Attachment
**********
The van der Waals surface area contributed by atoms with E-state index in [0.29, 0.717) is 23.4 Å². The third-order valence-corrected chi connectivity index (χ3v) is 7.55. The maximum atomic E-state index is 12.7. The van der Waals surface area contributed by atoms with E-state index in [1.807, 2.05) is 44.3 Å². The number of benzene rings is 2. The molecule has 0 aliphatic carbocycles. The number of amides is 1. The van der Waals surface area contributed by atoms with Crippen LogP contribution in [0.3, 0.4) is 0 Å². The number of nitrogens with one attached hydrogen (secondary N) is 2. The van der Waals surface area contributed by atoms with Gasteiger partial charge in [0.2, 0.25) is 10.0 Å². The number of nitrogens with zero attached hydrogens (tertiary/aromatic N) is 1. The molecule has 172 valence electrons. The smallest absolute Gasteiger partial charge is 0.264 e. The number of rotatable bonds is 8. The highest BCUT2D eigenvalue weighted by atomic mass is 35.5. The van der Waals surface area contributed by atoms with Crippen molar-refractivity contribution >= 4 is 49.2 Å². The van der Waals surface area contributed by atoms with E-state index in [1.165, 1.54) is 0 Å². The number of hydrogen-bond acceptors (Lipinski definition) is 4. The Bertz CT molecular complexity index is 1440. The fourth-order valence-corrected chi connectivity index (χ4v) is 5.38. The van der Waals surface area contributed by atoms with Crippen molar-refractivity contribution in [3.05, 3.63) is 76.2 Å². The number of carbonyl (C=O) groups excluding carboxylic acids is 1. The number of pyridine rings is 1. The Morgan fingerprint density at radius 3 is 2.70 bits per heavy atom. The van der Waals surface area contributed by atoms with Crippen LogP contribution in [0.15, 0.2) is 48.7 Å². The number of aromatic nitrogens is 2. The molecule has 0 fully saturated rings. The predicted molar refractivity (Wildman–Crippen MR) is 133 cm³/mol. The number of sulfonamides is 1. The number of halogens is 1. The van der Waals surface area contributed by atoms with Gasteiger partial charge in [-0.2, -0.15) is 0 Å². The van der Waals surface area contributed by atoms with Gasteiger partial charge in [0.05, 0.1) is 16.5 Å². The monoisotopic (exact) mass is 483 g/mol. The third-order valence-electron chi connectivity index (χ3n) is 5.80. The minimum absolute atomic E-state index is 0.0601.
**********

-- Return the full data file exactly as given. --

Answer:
The van der Waals surface area contributed by atoms with E-state index in [0.29, 0.717) is 23.4 Å². The third-order valence-corrected chi connectivity index (χ3v) is 7.55. The maximum atomic E-state index is 12.7. The van der Waals surface area contributed by atoms with E-state index in [1.807, 2.05) is 44.3 Å². The number of benzene rings is 2. The molecule has 0 aliphatic carbocycles. The number of amides is 1. The van der Waals surface area contributed by atoms with Crippen LogP contribution in [0.3, 0.4) is 0 Å². The number of nitrogens with one attached hydrogen (secondary N) is 2. The van der Waals surface area contributed by atoms with Gasteiger partial charge in [0.2, 0.25) is 10.0 Å². The number of nitrogens with zero attached hydrogens (tertiary/aromatic N) is 1. The molecule has 172 valence electrons. The smallest absolute Gasteiger partial charge is 0.264 e. The number of rotatable bonds is 8. The highest BCUT2D eigenvalue weighted by atomic mass is 35.5. The van der Waals surface area contributed by atoms with Crippen molar-refractivity contribution >= 4 is 49.2 Å². The van der Waals surface area contributed by atoms with E-state index in [1.165, 1.54) is 0 Å². The number of hydrogen-bond acceptors (Lipinski definition) is 4. The Bertz CT molecular complexity index is 1440. The fourth-order valence-corrected chi connectivity index (χ4v) is 5.38. The van der Waals surface area contributed by atoms with Crippen molar-refractivity contribution in [3.05, 3.63) is 76.2 Å². The number of carbonyl (C=O) groups excluding carboxylic acids is 1. The number of pyridine rings is 1. The Morgan fingerprint density at radius 3 is 2.70 bits per heavy atom. The van der Waals surface area contributed by atoms with Crippen LogP contribution in [0.15, 0.2) is 48.7 Å². The number of aromatic nitrogens is 2. The molecule has 0 fully saturated rings. The predicted molar refractivity (Wildman–Crippen MR) is 133 cm³/mol. The number of sulfonamides is 1. The number of halogens is 1. The van der Waals surface area contributed by atoms with Gasteiger partial charge in [-0.2, -0.15) is 0 Å². The van der Waals surface area contributed by atoms with Gasteiger partial charge in [0.05, 0.1) is 16.5 Å². The monoisotopic (exact) mass is 483 g/mol. The third-order valence-electron chi connectivity index (χ3n) is 5.80. The minimum absolute atomic E-state index is 0.0601.